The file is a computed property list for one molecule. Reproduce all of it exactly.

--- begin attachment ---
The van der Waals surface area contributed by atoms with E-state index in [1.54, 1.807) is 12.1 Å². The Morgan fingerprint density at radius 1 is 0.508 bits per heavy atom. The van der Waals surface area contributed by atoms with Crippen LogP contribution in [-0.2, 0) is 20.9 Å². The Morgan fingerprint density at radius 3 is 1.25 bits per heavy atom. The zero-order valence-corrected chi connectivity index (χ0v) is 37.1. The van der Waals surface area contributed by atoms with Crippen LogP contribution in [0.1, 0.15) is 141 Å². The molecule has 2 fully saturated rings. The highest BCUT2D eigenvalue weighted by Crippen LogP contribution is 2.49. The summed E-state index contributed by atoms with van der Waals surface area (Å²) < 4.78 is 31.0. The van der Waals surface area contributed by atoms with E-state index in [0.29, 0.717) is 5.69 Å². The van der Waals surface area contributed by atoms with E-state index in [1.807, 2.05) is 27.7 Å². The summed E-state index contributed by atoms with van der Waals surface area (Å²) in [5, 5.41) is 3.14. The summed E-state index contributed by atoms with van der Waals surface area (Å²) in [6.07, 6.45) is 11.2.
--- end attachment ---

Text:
The van der Waals surface area contributed by atoms with E-state index in [1.54, 1.807) is 12.1 Å². The Morgan fingerprint density at radius 1 is 0.508 bits per heavy atom. The van der Waals surface area contributed by atoms with Crippen LogP contribution in [-0.2, 0) is 20.9 Å². The Morgan fingerprint density at radius 3 is 1.25 bits per heavy atom. The zero-order valence-corrected chi connectivity index (χ0v) is 37.1. The van der Waals surface area contributed by atoms with Crippen LogP contribution in [0.1, 0.15) is 141 Å². The molecule has 2 fully saturated rings. The highest BCUT2D eigenvalue weighted by Crippen LogP contribution is 2.49. The summed E-state index contributed by atoms with van der Waals surface area (Å²) < 4.78 is 31.0. The van der Waals surface area contributed by atoms with E-state index in [0.29, 0.717) is 5.69 Å². The van der Waals surface area contributed by atoms with E-state index in [1.807, 2.05) is 27.7 Å². The summed E-state index contributed by atoms with van der Waals surface area (Å²) in [5, 5.41) is 3.14. The summed E-state index contributed by atoms with van der Waals surface area (Å²) in [6.07, 6.45) is 11.2.